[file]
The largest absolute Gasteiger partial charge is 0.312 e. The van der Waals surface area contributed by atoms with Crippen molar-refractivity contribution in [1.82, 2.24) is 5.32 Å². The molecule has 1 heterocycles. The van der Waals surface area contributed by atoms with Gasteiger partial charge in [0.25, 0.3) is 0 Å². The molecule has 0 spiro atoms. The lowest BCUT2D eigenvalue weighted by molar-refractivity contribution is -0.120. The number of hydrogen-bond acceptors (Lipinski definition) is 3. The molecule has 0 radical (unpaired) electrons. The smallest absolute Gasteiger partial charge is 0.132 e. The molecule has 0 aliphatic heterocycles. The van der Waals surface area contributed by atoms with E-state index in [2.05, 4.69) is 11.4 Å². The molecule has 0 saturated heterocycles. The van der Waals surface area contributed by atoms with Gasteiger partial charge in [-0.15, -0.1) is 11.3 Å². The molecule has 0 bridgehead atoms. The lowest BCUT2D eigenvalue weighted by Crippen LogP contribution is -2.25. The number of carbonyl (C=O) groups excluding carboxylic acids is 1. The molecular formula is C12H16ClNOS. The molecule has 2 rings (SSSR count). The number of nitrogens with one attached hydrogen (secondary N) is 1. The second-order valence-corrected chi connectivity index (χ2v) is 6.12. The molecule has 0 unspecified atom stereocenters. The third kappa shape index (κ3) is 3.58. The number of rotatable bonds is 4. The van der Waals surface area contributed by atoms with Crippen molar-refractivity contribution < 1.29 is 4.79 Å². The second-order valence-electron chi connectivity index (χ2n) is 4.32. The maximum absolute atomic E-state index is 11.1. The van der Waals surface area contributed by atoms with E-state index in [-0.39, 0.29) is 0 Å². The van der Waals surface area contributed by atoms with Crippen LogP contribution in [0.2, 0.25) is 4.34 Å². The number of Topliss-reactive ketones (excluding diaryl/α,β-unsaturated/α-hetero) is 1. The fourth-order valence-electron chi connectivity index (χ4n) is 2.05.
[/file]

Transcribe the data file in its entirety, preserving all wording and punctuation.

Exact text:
The largest absolute Gasteiger partial charge is 0.312 e. The van der Waals surface area contributed by atoms with Crippen molar-refractivity contribution in [1.82, 2.24) is 5.32 Å². The molecule has 1 heterocycles. The van der Waals surface area contributed by atoms with Gasteiger partial charge in [0.25, 0.3) is 0 Å². The molecule has 0 spiro atoms. The lowest BCUT2D eigenvalue weighted by molar-refractivity contribution is -0.120. The number of hydrogen-bond acceptors (Lipinski definition) is 3. The molecule has 0 radical (unpaired) electrons. The smallest absolute Gasteiger partial charge is 0.132 e. The molecule has 0 aliphatic heterocycles. The van der Waals surface area contributed by atoms with E-state index in [2.05, 4.69) is 11.4 Å². The molecule has 0 saturated heterocycles. The van der Waals surface area contributed by atoms with Gasteiger partial charge in [-0.15, -0.1) is 11.3 Å². The molecule has 0 bridgehead atoms. The lowest BCUT2D eigenvalue weighted by Crippen LogP contribution is -2.25. The number of carbonyl (C=O) groups excluding carboxylic acids is 1. The molecular formula is C12H16ClNOS. The molecule has 2 rings (SSSR count). The number of nitrogens with one attached hydrogen (secondary N) is 1. The second-order valence-corrected chi connectivity index (χ2v) is 6.12. The molecule has 0 unspecified atom stereocenters. The third kappa shape index (κ3) is 3.58. The number of rotatable bonds is 4. The van der Waals surface area contributed by atoms with Crippen molar-refractivity contribution < 1.29 is 4.79 Å². The second-order valence-electron chi connectivity index (χ2n) is 4.32. The maximum absolute atomic E-state index is 11.1. The van der Waals surface area contributed by atoms with E-state index in [-0.39, 0.29) is 0 Å². The van der Waals surface area contributed by atoms with Crippen LogP contribution in [0.2, 0.25) is 4.34 Å². The number of Topliss-reactive ketones (excluding diaryl/α,β-unsaturated/α-hetero) is 1. The fourth-order valence-electron chi connectivity index (χ4n) is 2.05.